Researchers at the University of the West of England (UWE Bristol) have presented the first evidence of the negative impacts of music festivals on bat activity, finding loud music playback alone is enough to cause significant disturbance to several bat species. The researchers stress the importance of ensuring policy guidance keeps up with growing evidence on the impacts of human disturbance on local wildlife.
The academics found that even in the absence of additional anthropogenic factors commonly associated with music festivals such as lighting and habitat disturbance, loud music playback alone is enough to disturb several bat species. Their findings are published in the British Ecological Society Journal ‘Ecological Solutions and Evidence’.
Focusing on habitats that mirror the conditions of music festivals, the researchers observed declines in nightly bat activity along woodland edges of 47 per cent in Nyctalus/Eptesicus species when exposed to loud music. Even the more tolerant P. pipistrellus species activity decreased their activity by 32 per cent during periods of music playback.
Jack Hooker, a postgraduate researcher at UWE Bristol and lead author of the paper, said: “Our study is an important addition to a sparse evidence base detailing the impacts of this type of noise pollution on UK wildlife, that will hopefully aid the implementation and enforcement of policies relating to noise levels.”
Nocturnal species are heavily reliant on sound to glean important environmental information for many aspects of their life, including navigation, finding food, mating, and avoiding predation. Changing soundscapes can therefore hinder an animal’s ability to recognise and differentiate between important natural acoustic cues in their environment, disrupt social communication, and reduce the distance over which acoustic signals are perceived – reducing functional landscape connectivity and exacerbating impacts of habitat fragmentation (breaking habitats down into smaller, less connected fragments).
Most ecologists are aware of the damaging impacts habitat fragmentation has on our native landscapes, both on the ecosystems themselves as well as the communities that rely on them. However, research and planning policy often focuses on permanent alterations such as tree clearing or hedgerow removal, with more nuanced temporary disturbances being overlooked and requiring little to no mitigation when it comes to biodiversity protections.
Jack Hooker said: “Given that music festivals have become ubiquitous in the UK and are increasingly being held in places that are important for local wildlife, it is imperative that guidance relating to their planning and implementation is evidence-based and fully protects local biodiversity from any potential negative impacts if we are to share these habitats with wildlife in a sustainable manner.”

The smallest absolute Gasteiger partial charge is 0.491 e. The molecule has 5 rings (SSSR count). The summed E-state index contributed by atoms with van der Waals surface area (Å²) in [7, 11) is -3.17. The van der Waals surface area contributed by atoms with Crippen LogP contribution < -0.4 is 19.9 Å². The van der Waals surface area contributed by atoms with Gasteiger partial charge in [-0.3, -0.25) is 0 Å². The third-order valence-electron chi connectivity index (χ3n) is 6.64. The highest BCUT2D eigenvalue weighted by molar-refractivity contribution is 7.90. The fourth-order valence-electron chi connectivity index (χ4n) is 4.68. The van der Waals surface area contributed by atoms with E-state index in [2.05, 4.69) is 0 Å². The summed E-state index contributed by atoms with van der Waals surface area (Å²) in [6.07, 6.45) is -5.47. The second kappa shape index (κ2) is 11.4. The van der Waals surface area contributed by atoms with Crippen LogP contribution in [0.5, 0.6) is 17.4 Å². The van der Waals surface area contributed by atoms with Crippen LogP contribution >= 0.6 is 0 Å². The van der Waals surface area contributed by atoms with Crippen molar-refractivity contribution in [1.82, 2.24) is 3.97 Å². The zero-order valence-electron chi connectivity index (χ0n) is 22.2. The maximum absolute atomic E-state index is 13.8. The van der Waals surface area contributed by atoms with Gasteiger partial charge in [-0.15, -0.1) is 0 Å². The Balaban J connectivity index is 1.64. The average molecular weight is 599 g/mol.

To assess the impacts of loud music on bat activity the authors considered 10 sites in South West England and South Wales between August and September 2021. Dark semi-natural landscapes located along woodland edges adjacent to grassland or pasture habitats were selected to resemble the conditions of UK festivals.
At each site, the experiment was conducted over two nights – a quiet (control) night, and a night with loud music playback at volumes reaching 100 dB comparable to noise levels at UK music festivals. Five common songs, each representing a different music genre and featuring different tempos and frequencies, were stitched together to produce ten minutes of music medleys. For two hours after sunrise, noise alternated between this musical medley (average volume 98.74 dB) and ten minutes of ambient background noise (average volume 42.82 dB). Bat activity was recorded at the woodland boundaries roughly 2m from the speakers, and at additional distances of 20m and 40m to study noise disturbance impacts at a range of distances and volumes.
Through this experimental approach Jack Hooker and their colleagues at UWE Bristol started to disentangle the impacts on bats of individual aspects of music festivals.
Jack Hooker stresses these findings are particularly important as real music festival scenarios include multiple music sources, playing consistently over a longer time frame and across wider ranges of habitats - all of which will likely emphasise the impacts on bats.
Dr Emma Stone, Lecturer at the Milner Centre for Evolution at the University of Bath, said: “Music festivals undoubtedly affect bat activity, but steps such as making quiet hedgerows available could really make a difference in reducing negative impacts.”
Looking to the future, Jack Hooker spoke of hopes of expanding the experiment to include a range of different habits and locations.
He said: “There may be additional environmental elements at play which may make bat species more or less willing to tolerate our late-night partying.”